Zuma must dismantle nuke plans in South Africa
SCRAPPING the nuclear energy plan is the single most important announcement that President Jacob Zuma can make in his State of the Nation address, and anything less than its complete dismantling will be a monumental failure of the president’s duty and responsibility to South Africans.
This is the view of former Anglican Archbishop of Cape Town and elder statesman Njongonkulu Ndungane, ahead of the delivery of the address in Parliament this week.
“We are very quickly and surely sliding towards a future of nuclear energy. I call on all citizens to become fully informed about the insidious process that is unfolding under our noses, and raise their voices in protest against the government’s nuclear energy plan,” the archbishop said.
One of the most fundamental problems with the nuclear energy plan, says Ndungane, is its unaffordability.
“The price tag is estimated at R1 trillion for setting up of the plants. Our current debt stands at R1.89 trillion. When we borrow money to pay for the nuclear deal, our country will owe R3 trillion – an increase of more than 50%! Anyone with the most basic ability to balance a budget can see that increasing one’s debt by more than half is financial suicide,” the archbishop said.
Ndungane said the nuclear procurement process had been mired in obfuscation for at least the past three years since the then-minister of energy signed the determination to procure nuclear energy in November 2013.
However, the country was only informed of this in December 2015 – more than two years after the minister gave the go-ahead with his signature.
Archbishop Ndungane quoted South African energy expert Chris Yelland on the costs of the various types of energy: “Yelland has calculated that new wind, solar PV and gas will cost R1.00/kW. New coal energy will cost between R1.05 and R1.19/kW. New nuclear energy will cost between R1.30 and R1.52/kW. It’s a no-brainer!”
Ndungane was also critical of Minister of Energy Tina Joemat-Pettersson’s apparent disregard of her own advisers, whose report was made public in December at the IRP public hearings.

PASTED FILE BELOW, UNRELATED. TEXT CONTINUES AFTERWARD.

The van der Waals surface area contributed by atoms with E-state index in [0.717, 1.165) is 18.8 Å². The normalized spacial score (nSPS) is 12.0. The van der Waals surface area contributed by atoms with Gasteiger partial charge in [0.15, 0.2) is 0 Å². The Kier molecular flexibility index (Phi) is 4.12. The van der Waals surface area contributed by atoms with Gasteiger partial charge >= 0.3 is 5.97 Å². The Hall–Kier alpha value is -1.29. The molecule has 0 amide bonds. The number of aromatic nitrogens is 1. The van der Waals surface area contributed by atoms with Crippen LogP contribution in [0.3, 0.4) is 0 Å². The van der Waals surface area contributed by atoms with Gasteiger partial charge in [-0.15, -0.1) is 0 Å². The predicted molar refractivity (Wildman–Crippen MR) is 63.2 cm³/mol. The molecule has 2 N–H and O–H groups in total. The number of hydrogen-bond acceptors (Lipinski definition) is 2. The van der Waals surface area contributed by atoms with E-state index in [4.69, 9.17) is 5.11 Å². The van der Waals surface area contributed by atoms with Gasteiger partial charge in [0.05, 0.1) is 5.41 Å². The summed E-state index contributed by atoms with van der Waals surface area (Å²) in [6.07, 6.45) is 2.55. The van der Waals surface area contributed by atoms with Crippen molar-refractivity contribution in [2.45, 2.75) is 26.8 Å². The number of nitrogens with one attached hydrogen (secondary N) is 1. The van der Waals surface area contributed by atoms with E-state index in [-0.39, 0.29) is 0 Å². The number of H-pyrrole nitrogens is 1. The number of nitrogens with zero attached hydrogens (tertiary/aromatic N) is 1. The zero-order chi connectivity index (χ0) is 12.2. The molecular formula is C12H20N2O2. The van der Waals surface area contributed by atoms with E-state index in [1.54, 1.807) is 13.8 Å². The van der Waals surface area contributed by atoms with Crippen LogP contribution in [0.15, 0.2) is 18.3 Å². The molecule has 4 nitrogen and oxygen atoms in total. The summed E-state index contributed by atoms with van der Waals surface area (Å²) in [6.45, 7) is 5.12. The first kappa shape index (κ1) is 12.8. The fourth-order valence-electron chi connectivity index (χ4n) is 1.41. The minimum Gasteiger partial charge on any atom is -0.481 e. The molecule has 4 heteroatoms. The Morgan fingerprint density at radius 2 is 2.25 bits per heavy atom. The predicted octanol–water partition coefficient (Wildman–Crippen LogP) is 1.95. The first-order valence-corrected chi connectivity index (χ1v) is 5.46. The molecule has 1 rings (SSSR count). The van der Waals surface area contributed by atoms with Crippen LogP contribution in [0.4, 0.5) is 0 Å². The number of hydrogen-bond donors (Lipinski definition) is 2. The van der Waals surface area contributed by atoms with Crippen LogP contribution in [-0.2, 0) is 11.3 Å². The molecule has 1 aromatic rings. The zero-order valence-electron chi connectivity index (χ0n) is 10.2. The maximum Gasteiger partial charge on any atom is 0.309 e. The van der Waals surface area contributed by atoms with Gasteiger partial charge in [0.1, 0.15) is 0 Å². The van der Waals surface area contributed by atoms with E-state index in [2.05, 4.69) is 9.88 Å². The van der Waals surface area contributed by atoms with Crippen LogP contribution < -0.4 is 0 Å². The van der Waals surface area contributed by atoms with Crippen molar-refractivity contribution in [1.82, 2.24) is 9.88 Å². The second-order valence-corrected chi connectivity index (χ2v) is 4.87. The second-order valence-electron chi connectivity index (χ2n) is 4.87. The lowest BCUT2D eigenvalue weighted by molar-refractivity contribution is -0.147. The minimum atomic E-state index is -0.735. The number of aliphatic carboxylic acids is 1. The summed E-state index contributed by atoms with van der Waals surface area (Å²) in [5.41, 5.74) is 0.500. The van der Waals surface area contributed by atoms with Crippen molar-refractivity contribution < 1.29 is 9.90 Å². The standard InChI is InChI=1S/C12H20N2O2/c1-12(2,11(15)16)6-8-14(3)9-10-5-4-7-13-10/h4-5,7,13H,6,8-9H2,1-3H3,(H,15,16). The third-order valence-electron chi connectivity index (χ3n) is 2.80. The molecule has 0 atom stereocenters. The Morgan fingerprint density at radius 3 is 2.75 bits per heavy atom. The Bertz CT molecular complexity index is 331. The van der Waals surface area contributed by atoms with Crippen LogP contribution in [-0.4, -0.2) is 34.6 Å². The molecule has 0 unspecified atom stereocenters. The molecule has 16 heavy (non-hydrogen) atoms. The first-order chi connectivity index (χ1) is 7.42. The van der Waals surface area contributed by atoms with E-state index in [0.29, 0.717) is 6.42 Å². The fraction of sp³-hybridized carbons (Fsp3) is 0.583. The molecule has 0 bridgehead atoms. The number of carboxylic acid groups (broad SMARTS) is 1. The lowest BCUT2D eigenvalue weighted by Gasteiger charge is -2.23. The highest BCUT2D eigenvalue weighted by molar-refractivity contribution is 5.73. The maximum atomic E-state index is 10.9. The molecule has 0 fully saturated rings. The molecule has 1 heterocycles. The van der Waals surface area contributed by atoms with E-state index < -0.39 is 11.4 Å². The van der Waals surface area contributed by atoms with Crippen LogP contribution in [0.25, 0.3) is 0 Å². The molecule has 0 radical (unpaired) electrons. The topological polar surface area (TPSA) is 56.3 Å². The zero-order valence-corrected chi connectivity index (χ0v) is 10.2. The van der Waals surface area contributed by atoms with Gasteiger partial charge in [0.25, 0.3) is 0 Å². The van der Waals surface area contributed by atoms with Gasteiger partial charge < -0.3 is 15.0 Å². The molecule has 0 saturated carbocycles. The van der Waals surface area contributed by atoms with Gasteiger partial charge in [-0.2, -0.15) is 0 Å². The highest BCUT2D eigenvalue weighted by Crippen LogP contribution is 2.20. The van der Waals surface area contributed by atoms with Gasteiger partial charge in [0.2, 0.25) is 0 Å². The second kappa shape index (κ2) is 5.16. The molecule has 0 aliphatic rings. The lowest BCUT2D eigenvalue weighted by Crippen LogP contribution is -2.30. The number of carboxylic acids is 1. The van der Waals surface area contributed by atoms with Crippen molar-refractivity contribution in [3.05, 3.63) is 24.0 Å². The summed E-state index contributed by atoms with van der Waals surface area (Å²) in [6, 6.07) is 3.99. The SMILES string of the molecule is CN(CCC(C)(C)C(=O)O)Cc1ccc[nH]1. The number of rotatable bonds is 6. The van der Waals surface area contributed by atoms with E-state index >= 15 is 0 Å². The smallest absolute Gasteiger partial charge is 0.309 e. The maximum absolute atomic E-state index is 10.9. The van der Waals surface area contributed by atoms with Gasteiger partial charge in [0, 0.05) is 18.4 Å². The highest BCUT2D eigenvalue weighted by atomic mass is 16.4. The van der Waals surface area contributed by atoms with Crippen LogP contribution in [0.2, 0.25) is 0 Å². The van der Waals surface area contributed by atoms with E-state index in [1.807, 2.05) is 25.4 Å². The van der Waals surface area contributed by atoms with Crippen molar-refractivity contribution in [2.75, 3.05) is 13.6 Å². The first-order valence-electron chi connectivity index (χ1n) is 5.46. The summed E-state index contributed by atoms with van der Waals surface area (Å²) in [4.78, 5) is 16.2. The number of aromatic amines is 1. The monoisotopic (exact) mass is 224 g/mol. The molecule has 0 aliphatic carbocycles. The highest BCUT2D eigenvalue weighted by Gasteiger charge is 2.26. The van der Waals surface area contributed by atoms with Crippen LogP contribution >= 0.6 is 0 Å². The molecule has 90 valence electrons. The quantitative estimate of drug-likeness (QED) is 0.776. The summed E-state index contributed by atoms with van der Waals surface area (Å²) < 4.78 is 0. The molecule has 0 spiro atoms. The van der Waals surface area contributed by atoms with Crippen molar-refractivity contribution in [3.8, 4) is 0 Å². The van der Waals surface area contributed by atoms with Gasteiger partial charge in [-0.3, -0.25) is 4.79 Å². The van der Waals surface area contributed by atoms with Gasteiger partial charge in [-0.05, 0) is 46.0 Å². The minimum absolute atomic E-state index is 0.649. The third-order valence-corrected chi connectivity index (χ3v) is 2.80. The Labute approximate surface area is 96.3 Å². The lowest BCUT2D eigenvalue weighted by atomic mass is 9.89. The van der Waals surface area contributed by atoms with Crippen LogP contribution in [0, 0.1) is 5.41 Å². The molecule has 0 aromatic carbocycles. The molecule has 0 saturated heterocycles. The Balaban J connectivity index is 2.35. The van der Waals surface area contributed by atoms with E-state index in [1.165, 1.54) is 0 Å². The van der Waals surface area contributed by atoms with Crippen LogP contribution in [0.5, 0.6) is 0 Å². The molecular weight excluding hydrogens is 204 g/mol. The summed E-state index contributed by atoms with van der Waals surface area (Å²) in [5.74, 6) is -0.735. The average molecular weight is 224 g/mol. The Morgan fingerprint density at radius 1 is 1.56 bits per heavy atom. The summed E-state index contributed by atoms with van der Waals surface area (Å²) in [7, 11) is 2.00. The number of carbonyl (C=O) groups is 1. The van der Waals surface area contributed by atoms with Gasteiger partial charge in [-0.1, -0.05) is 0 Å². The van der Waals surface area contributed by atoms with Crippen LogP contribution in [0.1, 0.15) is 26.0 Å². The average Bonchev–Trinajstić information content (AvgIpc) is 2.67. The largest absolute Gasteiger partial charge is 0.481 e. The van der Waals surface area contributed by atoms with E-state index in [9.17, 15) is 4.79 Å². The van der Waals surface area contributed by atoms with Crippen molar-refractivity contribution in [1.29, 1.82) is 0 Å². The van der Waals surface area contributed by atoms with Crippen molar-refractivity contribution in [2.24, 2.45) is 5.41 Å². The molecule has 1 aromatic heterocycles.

The minister’s advisers said: “A least-cost IRP model, free of any artificial constraints and before any policy adjustments, does not include any nuclear power generators. The optimal least cost mix is one of solar PV, wind and flexible power generators.”
He added: “What is the point of appointing a panel of experts if you are going to ignore them?”
The archbishop said the decision late last year to give the procurement of the nuclear new build to Eskom was further evidence of the cynicism of the current government.
“As a company with its own board, Eskom requires no mandate and no consultation from the state or the public to carry out its business and the spending of public funds – this for the largest procurement deal that South Africa has seen since the advent of democracy! This cannot be good governance,” he said.
According to the South African Faith Communities’ Environment Institute (SAFCEI), the Department of Energy’s base case for nuclear makes a number of nuclear-friendly assumptions and has an almost linear focus on nuclear.
SAFCEI adds that there is “absolutely no evidence” that government investigated renewables and no comparable costs were provided for other energy choices.
Ndungane adds that the country is already seeing the impact of Eskom’s decision last year to sign no further agreements to purchase renewal energy from independent power producers.
“I am appalled at this glitch in our efforts to promote renewable energy, which has frequently been touted as a shining example of government’s industrialisation programme,” he said.
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